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How to Choose a Major: Business vs. STEM

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Business and STEM are two practical majors with high earning potential. Both fields encompass a wide variety of topics and potential career paths. But which one is right for you? Here’s how to choose between these two majors.


Business vs. STEM Major


Business is a fairly interdisciplinary field of study—in addition to business-focused coursework such as classes in entrepreneurship, management, and marketing, students are also exposed to classes that build real-world skills, including writing, communication, and critical thinking. Consequently, students graduating with a degree in business possess a wide range of skills that make them versatile candidates in the job market. 


STEM (science, technology, engineering, and math) is a much more focused educational path than business. No matter what STEM field a student pursues, their coursework will be light on the humanities; rather, students will focus on building skills like scientific literacy, innovative thought, problem-solving, and analytical thinking. STEM skills are in high demand and students with a STEM degree are some of the most coveted graduates by employers.  


Because STEM is playing an increasingly important role in the world, some schools are incorporating STEM into their business programs. For example, in March 2020, George Washington University announced two new business/STEM degree programs—a Bachelor of Science in Business Analytics and a Bachelor of Science in Information Systems.


Business and STEM Career Paths


There has been some debate in recent years about the value of a STEM degree. A September 2019 New York Times article highlights the strong prospects of STEM students leaving college: 


  • In 2017, computer science and engineering majors (ages 23 to 25) working full time earned an average of $61,744 annually—37% higher than the average starting salary of those who majored in history or the social sciences. 
  • Men majoring in computer science or engineering roughly doubled their starting salaries by age 40, to an average of $124,458.
  • Women with STEM majors also earned nearly 50% more than social science and history majors at ages 23 to 25. 


However, by age 40 other majors have caught up to the earnings of STEM majors. By age 40:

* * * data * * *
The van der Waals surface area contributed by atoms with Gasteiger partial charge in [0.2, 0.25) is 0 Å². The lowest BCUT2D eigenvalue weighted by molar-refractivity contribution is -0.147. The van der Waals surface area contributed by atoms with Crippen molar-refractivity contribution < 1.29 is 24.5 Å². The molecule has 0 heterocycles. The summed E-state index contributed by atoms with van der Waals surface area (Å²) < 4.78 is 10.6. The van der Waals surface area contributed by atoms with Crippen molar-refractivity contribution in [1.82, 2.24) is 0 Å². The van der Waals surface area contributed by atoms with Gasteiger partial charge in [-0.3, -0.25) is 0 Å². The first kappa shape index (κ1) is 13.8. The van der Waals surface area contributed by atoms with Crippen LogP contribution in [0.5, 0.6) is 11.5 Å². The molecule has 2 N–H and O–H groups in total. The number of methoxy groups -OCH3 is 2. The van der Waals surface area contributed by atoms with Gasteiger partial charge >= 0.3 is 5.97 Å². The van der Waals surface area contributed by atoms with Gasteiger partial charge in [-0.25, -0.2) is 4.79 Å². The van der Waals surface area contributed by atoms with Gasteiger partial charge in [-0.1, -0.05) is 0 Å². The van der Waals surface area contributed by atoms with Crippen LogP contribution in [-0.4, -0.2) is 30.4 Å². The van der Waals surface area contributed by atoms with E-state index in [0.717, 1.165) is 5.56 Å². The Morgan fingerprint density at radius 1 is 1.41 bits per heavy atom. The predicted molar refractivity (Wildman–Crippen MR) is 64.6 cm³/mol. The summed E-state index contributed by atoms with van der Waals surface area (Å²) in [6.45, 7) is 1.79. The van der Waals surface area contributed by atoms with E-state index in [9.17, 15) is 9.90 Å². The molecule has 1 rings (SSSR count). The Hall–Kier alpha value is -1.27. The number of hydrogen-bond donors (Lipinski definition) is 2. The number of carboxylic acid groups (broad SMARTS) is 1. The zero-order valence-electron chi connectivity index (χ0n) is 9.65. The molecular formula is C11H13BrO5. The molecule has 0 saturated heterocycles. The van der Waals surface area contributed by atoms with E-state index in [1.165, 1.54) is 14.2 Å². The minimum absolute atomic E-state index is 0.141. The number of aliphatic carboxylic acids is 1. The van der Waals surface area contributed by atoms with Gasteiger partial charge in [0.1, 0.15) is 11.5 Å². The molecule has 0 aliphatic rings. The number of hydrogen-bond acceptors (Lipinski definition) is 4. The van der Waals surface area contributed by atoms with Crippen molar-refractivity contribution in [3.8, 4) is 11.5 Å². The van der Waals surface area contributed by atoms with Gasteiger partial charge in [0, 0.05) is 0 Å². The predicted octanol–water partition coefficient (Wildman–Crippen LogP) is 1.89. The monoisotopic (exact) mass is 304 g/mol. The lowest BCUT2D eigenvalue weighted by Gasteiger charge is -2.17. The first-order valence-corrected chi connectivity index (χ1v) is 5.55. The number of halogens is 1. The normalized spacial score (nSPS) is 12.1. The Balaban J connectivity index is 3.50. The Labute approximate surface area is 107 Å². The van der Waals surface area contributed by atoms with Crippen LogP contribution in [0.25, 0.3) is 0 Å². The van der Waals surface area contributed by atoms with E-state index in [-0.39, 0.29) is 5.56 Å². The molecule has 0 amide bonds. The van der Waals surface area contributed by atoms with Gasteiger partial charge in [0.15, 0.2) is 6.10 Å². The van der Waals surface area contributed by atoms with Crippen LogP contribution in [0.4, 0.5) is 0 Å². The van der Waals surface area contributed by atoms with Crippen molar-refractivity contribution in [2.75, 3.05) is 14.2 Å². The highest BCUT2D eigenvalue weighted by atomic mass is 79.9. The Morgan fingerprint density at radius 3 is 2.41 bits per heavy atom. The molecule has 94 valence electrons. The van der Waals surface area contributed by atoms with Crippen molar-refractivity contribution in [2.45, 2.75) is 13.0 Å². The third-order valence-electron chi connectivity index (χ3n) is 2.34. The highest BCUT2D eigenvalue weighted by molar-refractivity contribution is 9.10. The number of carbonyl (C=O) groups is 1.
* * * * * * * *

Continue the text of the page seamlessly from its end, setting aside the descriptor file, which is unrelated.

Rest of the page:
• The average salary of male college graduates was $111,870—social science and history majors earned $131,154.
  • Between ages 38 and 40, women with STEM majors only earn 10% more than women who were social science and history majors. 


There are a lot of theories and reasons for why STEM majors pay off in the short term but other majors catch up in the long run. Most notably is that STEM careers, along with the skills needed to flourish in them, are rapidly changing, while skills like management, communication, and leadership learned in a more multidisciplinary field like business have staying power. 


Preparing for Business or STEM In High School 


No matter your major, your time in high school offers an opportunity to begin building the skills you’ll need to succeed in college, and lays the groundwork for a successful career. 




Students planning on majoring in business in college should try to take any business-related classes that are offered at their high school. Common classes include: 


  • Accounting
  • Business law
  • Business management
  • Economics 
  • Entrepreneurship
  • Marketing  


They should also seek out business-focused clubs. DECA and the FBLA are two popular options for business-minded high schoolers that help instill important skills like decision-making, leadership, teamwork, and time management while also building a network of peers with similar interests and aspirations. Students can gain firsthand business experience by starting a company or a non-profit. 


We also have a whole post on extracurriculars for high schoolers interested business.




Students preparing for a STEM major should begin tackling challenging STEM-focused coursework in high school. Classes like AP Calculus, AP Physics, AP Chemistry, AP Computer Science, and AP Statistics all are excellent for building a base of STEM knowledge and showing colleges that you’re a serious student. 


There is no shortage of STEM clubs for active high schoolers looking to add extracurricular activities. Popular options include: 


  • Chemistry clubs
  • Coding clubs
  • Engineering clubs
  • Math Olympiad
  • Physics club
  • Robotics team 
  • Science fairs
  • Science Olympiad


Students can also express their interest in STEM by volunteering their time to tutor other students or entering a STEM competition such as the Regeneron Science Talent Search: College Scholarship


Best Colleges for Business and STEM Majors

Below are lists of the 10 best schools for business and STEM majors in the U.S. Simply click the school to learn more about its majors, cost, and admissions standards. 


You can also see your chances of acceptance using CollegeVine’s free chancing calculator. It takes into account a variety of factors like GPA, standardized test scores, and extracurricular activities to provide you with an accurate assessment of your odds of admission at over 500 colleges. 


Best Colleges for Business Majors


  1. University of Pennsylvania (Wharton School)
  2. Cornell University
  3. California Institute of Technology
  4. Washington University in St. Louis
  5. Carnegie Mellon University
  6. Brown University
  7. University of Notre Dame
  8. Georgetown University
  9. University of Virginia (main campus)
  10. University of Michigan–Ann Arbor


Best Colleges for STEM Majors 


  1. Massachusetts Institute of Technology
  2. Stanford University
  3. University of CaliforniaBerkeley
  4. Georgia Institute of Technology
  5. California Institute of Technology
  6. Carnegie Mellon University
  7. University of IllinoisUrbana-Champaign
  8. University of Michigan–Ann Arbor
  9. Cornell University
  10. Purdue UniversityWest Lafayette

Discover your chances at hundreds of schools

Our free chancing engine takes into account your history, background, test scores, and extracurricular activities to show you your real chances of admission—and how to improve them.

Business vs. STEM In College 


The coursework of business and STEM majors differs in college; however, one characteristic that the two majors share is that students are exposed to more general classes in the early years, with coursework becoming more focused as they progress through their college careers.